Bond's latest blockbuster hits Blu-ray soon - are you ready for a view to an HD thrill?

When 007's latest mission goes awry, M finds herself under threat from forces both at home (an inquiry into her role in the mission's failure) and abroad (a mysterious terrorist with a personal vendetta) in this 23rd outing in the continuing adventures of Britain's favourite secret agent.

After the brilliant Casino Royale and the middling Quantum of Solace, the franchise owners clearly needed to do something very special for Daniel Craig's third outing as 007 – especially as it was being released in conjunction with the series' 50th anniversary.

Thankfully, what they've cooked up is a great addition to the Bond franchise – both a celebration and reinvention of elements from the past, and a modern tale that points towards any number of exciting futures for the series.

Is the highest-grossing Bond film ever also the best of the lot? Well, that's arguable. But it's still a supremely enjoyable slice of spy action that will stand the test of time much better than many of its predecessors. Yes, Octopussy, we're looking at you...

Picture: From the moment that 007 steps up to the camera in Skyfall's opening shot – with a shaft of light carefully picking out each eyelash and wrinkle on Daniel Craig's face – it's clear that this Blu-ray encode has a licence to thrill.

Yet the AVC 2.40:1 1080p encode on MGM/Fox's platter doesn't only dazzle when it comes to its sophisticated fine detailing. Colour reproduction is impressive, with primaries looking incredibly vibrant and vivid – especially when they're contrasted with the image's clandestine inky blacks, such as Bond's arrival at the lantern-lit Shanghai casino in Chapter 14. 

Clarity and delineation is also first-rate, as evidenced by 007's fight with the assassin Patrice in Chapter 12. The silhouettes of the two combatants are suitably crisp as they're framed against the gaudy LED advertising playing out on the skyscraper behind them. While shot digitally, Skyfall avoids any artificial sheen and looks 'filmic' throughout. 

Make no mistake about it – Skyfall's AVC encode is a stunner. You'll be using this disc to showcase your setup for some time to come.
Picture rating:  5/5

Audio: While not offering the wall-to-wall action of some the Brosnan-era Bond films, Skyfall delivers an awesome DTS-HD Master Audio 5.1 mixes that'll leave you both shaken and stirred.

Things get off to a spectacular start, with the movie's rooftop motorcycle chase and train shoot-out providing a wealth of bombastic surround sound effects and impactful bass. But even when things then settle down a bit, the mix still impresses with the expansive and 'lived-in' feeling that it gives to the film's various locations.

Dialogue is equally well-presented, with just as much clarity and precision as the more spectacular action sequences. The handling of Thomas Newman's soaring score is terrific in its tonal range and careful inflection, providing the final icing to this Blu-ray cake.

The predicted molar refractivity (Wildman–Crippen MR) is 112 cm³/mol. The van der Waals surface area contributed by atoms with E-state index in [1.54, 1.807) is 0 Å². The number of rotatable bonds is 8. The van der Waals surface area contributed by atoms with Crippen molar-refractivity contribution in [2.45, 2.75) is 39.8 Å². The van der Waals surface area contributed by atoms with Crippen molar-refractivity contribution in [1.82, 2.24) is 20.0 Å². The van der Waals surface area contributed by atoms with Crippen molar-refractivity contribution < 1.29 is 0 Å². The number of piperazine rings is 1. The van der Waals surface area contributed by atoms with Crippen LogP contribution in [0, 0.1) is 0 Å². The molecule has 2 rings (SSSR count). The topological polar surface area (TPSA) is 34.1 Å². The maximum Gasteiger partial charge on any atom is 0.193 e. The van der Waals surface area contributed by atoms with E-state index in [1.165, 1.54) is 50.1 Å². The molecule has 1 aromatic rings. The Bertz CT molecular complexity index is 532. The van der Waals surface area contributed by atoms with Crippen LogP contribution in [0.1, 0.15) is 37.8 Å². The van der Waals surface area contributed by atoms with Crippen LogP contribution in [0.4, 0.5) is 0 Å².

Audio rating: 5/5

Extras: There are enough bonus bits here to keep Bond-hedz happy while waiting for the next installment. Director Sam Mendes sits down by himself for the first of two commentary tracks, and while it's a shame that we don't get to hear from any of the cast, Mendes provides a detailed and informative account of the film's production, and is quite honest in his thoughts as a filmmaker. (Of the Komodo dragon scene he says, 'That was not something I'd done before, which is stage a sequence around a computer-generated animal… And it made me… How can I say this? Not want to do blue screen pictures.')

Producers Barbara Broccoli and Michael G Wilson are joined by production designer Dennis Gassner for the other commentary. This track doesn't flow quite as freely – but it still finds time to address some issues and questions surrounding the production ('It's not a shotgun, it's a .50 caliber hunting rifle… Huge difference, Quite a different weapon,' says Wilson - seemingly in response to one of the criticisms from own Richard Stevenson in his column in HCC #216).

The other major extra is Shooting Bond, a 14-part look at the making of the movie that runs for just short of an hour. As you can probably guess from that running time, we're not talking about a massively in-depth affair. However, it still covers most of the pertinent areas that you'd hope to see discussed (Opening Sequence, Women, Villains, Action, etc), is packed with interviews and behind-the-scenes footage, and serves up some amusing anecdotes (such as director of photography Roger Deakins recounting how the downdraft from a helicopter blew the false teeth out of Javier Bardem's mouth during the shooting of one scene).

Rounding things off are red carpet interviews from the film's London premiere, the theatrical trailer and a promo spot for the soundtrack album. The Blu-ray also ships with a (NTSC) DVD and Digital Copy of the movie.
Extras rating: 3/5

We say: The biggest Bond film ever delivers a sensational home cinema experience on Blu-ray. Unmissable.

MGM/20th Century Fox, Region B BD/R2 DVD, £25 Approx, On sale February 18